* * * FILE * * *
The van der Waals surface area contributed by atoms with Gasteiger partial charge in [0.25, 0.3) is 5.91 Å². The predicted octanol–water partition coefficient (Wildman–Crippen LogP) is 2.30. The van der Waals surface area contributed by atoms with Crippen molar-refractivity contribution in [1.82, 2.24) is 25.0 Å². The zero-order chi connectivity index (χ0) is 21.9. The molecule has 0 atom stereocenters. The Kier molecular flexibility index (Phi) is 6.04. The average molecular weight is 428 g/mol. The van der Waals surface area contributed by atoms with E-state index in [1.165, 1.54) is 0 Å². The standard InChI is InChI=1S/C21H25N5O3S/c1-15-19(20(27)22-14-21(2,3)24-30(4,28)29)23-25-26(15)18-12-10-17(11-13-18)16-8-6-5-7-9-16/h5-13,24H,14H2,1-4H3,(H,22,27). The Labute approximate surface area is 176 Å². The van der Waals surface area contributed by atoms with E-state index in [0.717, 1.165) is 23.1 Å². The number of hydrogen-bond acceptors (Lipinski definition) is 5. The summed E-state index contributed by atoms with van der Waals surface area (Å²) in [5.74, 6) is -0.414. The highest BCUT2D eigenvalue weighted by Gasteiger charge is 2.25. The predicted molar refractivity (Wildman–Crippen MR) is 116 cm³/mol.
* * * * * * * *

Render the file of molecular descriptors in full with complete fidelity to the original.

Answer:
The van der Waals surface area contributed by atoms with Gasteiger partial charge in [0.25, 0.3) is 5.91 Å². The predicted octanol–water partition coefficient (Wildman–Crippen LogP) is 2.30. The van der Waals surface area contributed by atoms with Crippen molar-refractivity contribution in [1.82, 2.24) is 25.0 Å². The zero-order chi connectivity index (χ0) is 21.9. The molecule has 0 atom stereocenters. The Kier molecular flexibility index (Phi) is 6.04. The average molecular weight is 428 g/mol. The van der Waals surface area contributed by atoms with E-state index in [1.165, 1.54) is 0 Å². The standard InChI is InChI=1S/C21H25N5O3S/c1-15-19(20(27)22-14-21(2,3)24-30(4,28)29)23-25-26(15)18-12-10-17(11-13-18)16-8-6-5-7-9-16/h5-13,24H,14H2,1-4H3,(H,22,27). The Labute approximate surface area is 176 Å². The van der Waals surface area contributed by atoms with E-state index in [0.717, 1.165) is 23.1 Å². The number of hydrogen-bond acceptors (Lipinski definition) is 5. The summed E-state index contributed by atoms with van der Waals surface area (Å²) in [5.74, 6) is -0.414. The highest BCUT2D eigenvalue weighted by Gasteiger charge is 2.25. The predicted molar refractivity (Wildman–Crippen MR) is 116 cm³/mol.